|size| that many byte IP address (4-16) |
+----+----+----+----+----+----+----+----+
| arbitrary amount of uninterpreted data|
~                .  .  .                ~

Typical size including header, in current implementation: 304 (IPv4) or 320 (IPv6) bytes (before non-mod-16 padding)

Extended options

*Note: Implemented in 0.9.24.

System Message: WARNING/2 (/opt/i2p.website/i2p.www/i2p2www/spec, line 324); backlink

Inline emphasis start-string without end-string.
  • Minimum length: 3 (option length byte + 2 bytes)
  • Option length: 2 minimum
  • 2 bytes flags:
  Bit order: 15...76543210 (bit 15 is MSB)

      bit 0: 1 for Alice to request a relay tag from Bob in the
             `SessionCreated` response, 0 if Alice does not need a relay tag.
             Note that "1" is the default if no extended options are present
  bits 15-1: unused, set to 0 for compatibility with future uses

Notes

  • IPv4 and IPv6 addresses are supported.
  • The uninterpreted data could possibly be used in the future for challenges.

SessionCreated (type 1)

This is the response to a SessionRequest.

Peer: Bob to Alice
Data:
  • 256 byte Y, to complete the DH agreement
  • 1 byte IP address size
  • that many byte representation of Alice's IP address
  • 2 byte Alice's port number
  • 4 byte relay (introduction) tag which Alice can publish (else 0x00000000)
  • 4 byte timestamp (seconds from the epoch) for use in the DSA signature
  • Bob's [Signature] of the critical exchanged data (X + Y + Alice's IP + Alice's port + Bob's IP + Bob's port + Alice's new relay tag + Bob's signed on time), encrypted with another layer of encryption using the negotiated sessionKey. The IV is reused here. See notes for length information.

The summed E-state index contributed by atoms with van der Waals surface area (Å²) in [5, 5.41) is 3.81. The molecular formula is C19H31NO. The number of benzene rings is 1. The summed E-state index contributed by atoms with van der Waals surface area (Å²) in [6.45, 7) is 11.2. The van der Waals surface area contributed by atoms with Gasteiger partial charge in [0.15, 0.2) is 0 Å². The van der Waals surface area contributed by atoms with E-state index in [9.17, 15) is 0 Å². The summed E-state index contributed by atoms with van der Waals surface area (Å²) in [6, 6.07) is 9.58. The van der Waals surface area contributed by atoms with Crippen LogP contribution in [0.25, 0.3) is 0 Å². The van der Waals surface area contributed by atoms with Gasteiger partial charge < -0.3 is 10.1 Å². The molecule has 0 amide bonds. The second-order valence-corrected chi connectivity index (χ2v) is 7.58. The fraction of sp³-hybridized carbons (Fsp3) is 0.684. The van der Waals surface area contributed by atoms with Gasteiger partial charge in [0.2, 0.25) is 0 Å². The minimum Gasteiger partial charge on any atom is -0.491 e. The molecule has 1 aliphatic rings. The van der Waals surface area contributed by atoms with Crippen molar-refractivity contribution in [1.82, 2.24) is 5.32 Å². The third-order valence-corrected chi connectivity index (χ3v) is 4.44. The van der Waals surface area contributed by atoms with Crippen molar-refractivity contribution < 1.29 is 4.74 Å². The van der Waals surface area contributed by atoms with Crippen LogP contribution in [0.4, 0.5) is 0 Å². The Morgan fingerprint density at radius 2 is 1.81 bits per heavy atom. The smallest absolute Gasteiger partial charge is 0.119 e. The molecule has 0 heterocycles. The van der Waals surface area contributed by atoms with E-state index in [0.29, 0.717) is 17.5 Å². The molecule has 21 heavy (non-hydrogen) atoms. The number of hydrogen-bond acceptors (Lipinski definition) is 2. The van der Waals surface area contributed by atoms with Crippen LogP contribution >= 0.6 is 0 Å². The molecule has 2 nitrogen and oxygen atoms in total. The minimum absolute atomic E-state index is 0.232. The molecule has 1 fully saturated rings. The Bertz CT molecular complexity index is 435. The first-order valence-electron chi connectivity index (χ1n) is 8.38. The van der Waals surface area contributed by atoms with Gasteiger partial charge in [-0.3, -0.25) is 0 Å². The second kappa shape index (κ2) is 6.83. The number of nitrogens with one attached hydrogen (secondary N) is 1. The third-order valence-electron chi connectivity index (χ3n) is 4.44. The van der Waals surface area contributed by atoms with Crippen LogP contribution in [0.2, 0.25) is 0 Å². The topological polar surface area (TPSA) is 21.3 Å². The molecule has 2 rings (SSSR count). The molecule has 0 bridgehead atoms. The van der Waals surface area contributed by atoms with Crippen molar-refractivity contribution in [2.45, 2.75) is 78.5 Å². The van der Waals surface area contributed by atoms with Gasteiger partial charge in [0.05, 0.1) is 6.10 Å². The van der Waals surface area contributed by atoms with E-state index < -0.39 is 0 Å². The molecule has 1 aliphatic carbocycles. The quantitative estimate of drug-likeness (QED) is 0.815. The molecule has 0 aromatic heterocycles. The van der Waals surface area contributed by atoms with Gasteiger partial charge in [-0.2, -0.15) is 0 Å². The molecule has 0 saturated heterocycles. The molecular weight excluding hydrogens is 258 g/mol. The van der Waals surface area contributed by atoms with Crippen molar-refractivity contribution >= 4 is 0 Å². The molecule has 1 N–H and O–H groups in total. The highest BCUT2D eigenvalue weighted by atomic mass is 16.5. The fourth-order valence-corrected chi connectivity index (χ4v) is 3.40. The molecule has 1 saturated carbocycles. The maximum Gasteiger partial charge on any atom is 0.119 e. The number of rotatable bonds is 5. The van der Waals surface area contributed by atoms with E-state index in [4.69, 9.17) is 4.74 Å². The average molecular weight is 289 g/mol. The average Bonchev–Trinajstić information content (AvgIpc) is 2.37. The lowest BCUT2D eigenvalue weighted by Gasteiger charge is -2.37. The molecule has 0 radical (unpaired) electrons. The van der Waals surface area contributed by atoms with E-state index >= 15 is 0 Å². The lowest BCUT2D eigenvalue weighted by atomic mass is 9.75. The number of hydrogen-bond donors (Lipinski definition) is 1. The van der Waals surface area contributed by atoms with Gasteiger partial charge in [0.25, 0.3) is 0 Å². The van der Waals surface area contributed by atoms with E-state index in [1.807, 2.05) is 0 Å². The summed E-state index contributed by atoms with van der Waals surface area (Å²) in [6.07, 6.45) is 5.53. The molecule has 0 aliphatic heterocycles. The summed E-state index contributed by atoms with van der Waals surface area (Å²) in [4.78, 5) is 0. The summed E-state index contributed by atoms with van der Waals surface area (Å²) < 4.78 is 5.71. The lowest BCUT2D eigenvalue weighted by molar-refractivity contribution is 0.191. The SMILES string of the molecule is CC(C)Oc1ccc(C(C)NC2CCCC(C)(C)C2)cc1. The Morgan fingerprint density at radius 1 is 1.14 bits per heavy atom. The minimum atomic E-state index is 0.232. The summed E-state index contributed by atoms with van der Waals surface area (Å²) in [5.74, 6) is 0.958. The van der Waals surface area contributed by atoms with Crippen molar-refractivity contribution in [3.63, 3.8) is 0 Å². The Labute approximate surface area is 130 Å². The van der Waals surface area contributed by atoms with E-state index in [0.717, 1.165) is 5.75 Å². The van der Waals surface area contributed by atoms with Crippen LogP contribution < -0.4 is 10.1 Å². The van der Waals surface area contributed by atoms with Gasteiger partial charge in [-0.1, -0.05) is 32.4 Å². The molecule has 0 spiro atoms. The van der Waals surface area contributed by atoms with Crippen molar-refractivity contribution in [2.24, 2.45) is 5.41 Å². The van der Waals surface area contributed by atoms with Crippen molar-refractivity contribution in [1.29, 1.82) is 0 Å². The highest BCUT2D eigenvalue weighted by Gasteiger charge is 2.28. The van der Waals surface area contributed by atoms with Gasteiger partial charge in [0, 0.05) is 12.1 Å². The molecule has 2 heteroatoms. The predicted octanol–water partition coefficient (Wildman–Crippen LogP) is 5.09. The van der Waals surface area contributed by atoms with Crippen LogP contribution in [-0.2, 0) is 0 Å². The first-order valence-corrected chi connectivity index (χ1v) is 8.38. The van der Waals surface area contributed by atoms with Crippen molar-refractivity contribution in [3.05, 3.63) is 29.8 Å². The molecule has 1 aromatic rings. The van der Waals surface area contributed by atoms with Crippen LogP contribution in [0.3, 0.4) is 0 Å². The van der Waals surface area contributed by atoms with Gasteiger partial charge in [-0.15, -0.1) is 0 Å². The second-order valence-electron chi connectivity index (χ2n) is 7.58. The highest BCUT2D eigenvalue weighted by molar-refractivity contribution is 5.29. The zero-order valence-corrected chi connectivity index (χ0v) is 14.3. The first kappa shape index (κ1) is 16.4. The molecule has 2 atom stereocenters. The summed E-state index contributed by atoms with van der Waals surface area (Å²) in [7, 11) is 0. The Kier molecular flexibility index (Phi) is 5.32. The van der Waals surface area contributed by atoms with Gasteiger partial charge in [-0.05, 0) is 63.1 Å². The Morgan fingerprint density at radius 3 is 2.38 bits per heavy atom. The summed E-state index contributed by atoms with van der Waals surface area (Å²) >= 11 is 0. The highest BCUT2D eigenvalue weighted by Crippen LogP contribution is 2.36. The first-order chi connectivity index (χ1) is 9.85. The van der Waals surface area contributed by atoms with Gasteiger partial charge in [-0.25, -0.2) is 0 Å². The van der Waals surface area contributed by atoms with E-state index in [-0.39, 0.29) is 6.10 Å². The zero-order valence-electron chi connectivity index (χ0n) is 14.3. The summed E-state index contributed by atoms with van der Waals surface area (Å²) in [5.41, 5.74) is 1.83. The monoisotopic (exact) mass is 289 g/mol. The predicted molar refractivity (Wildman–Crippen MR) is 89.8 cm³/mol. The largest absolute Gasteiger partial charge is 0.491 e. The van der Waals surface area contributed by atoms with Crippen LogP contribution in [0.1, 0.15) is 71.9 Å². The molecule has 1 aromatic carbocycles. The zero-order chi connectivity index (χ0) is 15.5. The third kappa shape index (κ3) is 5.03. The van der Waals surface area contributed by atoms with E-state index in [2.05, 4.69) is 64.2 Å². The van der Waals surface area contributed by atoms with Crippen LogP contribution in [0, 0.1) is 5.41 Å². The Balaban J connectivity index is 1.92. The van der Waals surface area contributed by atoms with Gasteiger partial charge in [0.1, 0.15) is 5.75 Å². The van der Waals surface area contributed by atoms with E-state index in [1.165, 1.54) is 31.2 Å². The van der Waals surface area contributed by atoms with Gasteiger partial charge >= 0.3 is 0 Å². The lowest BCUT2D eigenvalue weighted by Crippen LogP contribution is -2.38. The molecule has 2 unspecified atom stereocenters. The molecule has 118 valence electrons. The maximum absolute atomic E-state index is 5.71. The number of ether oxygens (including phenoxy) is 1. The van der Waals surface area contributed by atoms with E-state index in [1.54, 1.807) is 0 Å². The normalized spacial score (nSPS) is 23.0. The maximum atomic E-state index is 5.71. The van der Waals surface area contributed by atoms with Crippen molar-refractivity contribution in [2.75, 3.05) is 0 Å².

• 0-15 bytes of padding of the signature, using random data, to a multiple of 16 bytes, so that the signature + padding may be encrypted with an additional layer of encryption using the negotiated session key as part of the DSA block.
  • N bytes, currently uninterpreted
Crypto Key used: Bob's introKey, with an additional layer of encryption over the 40 byte signature and the following 8 bytes padding.
MAC Key used: Bob's introKey

Message format:

+----+----+----+----+----+----+----+----+
|         Y, as calculated from DH      |
~                .  .  .                ~
|                                       |
+----+----+----+----+----+----+----+----+
|size| that many byte IP address (4-16) |
+----+----+----+----+----+----+----+----+
| Port (A)| public relay tag  |  signed
+----+----+----+----+----+----+----+----+
  on time |                             |
+----+----+                             +
|                                       |
+                                       +
|             signature                 |
+                                       +
|                                       |
+                                       +
|                                       |
+         +----+----+----+----+----+----+
|         |   (0-15 bytes of padding)
+----+----+----+----+----+----+----+----+
          |                             |
+----+----+                             +
|           arbitrary amount            |
~        of uninterpreted data          ~
~                .  .  .                ~

Typical size including header, in current implementation: 368 bytes (IPv4 or IPv6) (before non-mod-16 padding)

Notes

  • IPv4 and IPv6 addresses are supported.
  • If the relay tag is nonzero, Bob is offering to act as an introducer for Alice. Alice may subsequently publish Bob's address and the relay tag in the network database.
  • For the signature, Bob must use his external port, as that what Alice will use to verify. If Bob's NAT/firewall has mapped his internal port to a different external port, and Bob is unaware of it, the verification by Alice will fail.
  • See the Keys section above for details on signatures. Alice already has Bob's public signing key, from the network database.
  • Through release 0.9.15, the signature was always a 40 byte DSA signature and the padding was always 8 bytes. As of release 0.9.16, the signature type and length are implied by the type of the [SigningPublicKey] in Bob's [RouterIdentity]. The padding is as necessary to a multiple of 16 bytes.
  • This is the only message that uses the sender's intro key. All others use the receiver's intro key or the established session key.
  • Signed-on time appears to be unused or unverified in the current implementation.
  • The uninterpreted data could possibly be used in the future for challenges.
  • Extended options in the header: Not expected, undefined.